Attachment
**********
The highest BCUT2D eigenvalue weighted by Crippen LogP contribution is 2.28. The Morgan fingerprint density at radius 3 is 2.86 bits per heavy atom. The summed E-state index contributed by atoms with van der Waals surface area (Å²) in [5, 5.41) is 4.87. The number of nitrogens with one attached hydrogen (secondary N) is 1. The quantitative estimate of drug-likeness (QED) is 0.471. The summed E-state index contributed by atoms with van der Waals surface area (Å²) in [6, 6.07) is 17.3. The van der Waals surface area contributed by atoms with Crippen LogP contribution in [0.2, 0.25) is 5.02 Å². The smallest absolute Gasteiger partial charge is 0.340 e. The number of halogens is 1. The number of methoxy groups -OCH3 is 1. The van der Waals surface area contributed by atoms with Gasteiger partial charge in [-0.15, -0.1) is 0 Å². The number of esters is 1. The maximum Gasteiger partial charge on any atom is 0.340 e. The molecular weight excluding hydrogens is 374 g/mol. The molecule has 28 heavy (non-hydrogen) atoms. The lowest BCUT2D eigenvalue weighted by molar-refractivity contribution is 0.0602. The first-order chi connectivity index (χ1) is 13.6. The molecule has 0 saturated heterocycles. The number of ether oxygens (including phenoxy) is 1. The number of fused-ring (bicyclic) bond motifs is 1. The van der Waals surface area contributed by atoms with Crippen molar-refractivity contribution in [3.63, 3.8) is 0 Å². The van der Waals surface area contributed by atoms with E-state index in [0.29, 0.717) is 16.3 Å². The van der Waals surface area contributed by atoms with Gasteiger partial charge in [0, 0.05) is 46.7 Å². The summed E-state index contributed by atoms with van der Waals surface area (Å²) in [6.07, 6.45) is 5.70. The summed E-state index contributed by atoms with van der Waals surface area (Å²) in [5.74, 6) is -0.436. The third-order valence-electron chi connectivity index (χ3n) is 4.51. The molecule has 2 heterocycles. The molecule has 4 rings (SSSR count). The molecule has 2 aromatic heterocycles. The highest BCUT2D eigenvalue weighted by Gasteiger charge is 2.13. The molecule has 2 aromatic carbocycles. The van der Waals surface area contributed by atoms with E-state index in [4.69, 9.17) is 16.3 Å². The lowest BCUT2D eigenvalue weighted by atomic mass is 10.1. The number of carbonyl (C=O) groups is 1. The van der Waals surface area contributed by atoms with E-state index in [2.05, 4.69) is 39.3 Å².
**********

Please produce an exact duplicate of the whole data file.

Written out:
The highest BCUT2D eigenvalue weighted by Crippen LogP contribution is 2.28. The Morgan fingerprint density at radius 3 is 2.86 bits per heavy atom. The summed E-state index contributed by atoms with van der Waals surface area (Å²) in [5, 5.41) is 4.87. The number of nitrogens with one attached hydrogen (secondary N) is 1. The quantitative estimate of drug-likeness (QED) is 0.471. The summed E-state index contributed by atoms with van der Waals surface area (Å²) in [6, 6.07) is 17.3. The van der Waals surface area contributed by atoms with Crippen LogP contribution in [0.2, 0.25) is 5.02 Å². The smallest absolute Gasteiger partial charge is 0.340 e. The number of halogens is 1. The number of methoxy groups -OCH3 is 1. The van der Waals surface area contributed by atoms with Gasteiger partial charge in [-0.15, -0.1) is 0 Å². The number of esters is 1. The maximum Gasteiger partial charge on any atom is 0.340 e. The molecular weight excluding hydrogens is 374 g/mol. The molecule has 28 heavy (non-hydrogen) atoms. The lowest BCUT2D eigenvalue weighted by molar-refractivity contribution is 0.0602. The first-order chi connectivity index (χ1) is 13.6. The molecule has 0 saturated heterocycles. The number of ether oxygens (including phenoxy) is 1. The number of fused-ring (bicyclic) bond motifs is 1. The van der Waals surface area contributed by atoms with Crippen molar-refractivity contribution in [3.63, 3.8) is 0 Å². The van der Waals surface area contributed by atoms with E-state index in [0.29, 0.717) is 16.3 Å². The van der Waals surface area contributed by atoms with Gasteiger partial charge in [0, 0.05) is 46.7 Å². The summed E-state index contributed by atoms with van der Waals surface area (Å²) in [6.07, 6.45) is 5.70. The summed E-state index contributed by atoms with van der Waals surface area (Å²) in [5.74, 6) is -0.436. The third-order valence-electron chi connectivity index (χ3n) is 4.51. The molecule has 2 heterocycles. The molecule has 4 rings (SSSR count). The molecule has 2 aromatic heterocycles. The highest BCUT2D eigenvalue weighted by Gasteiger charge is 2.13. The molecule has 2 aromatic carbocycles. The van der Waals surface area contributed by atoms with E-state index in [4.69, 9.17) is 16.3 Å². The lowest BCUT2D eigenvalue weighted by atomic mass is 10.1. The number of carbonyl (C=O) groups is 1. The van der Waals surface area contributed by atoms with E-state index in [2.05, 4.69) is 39.3 Å².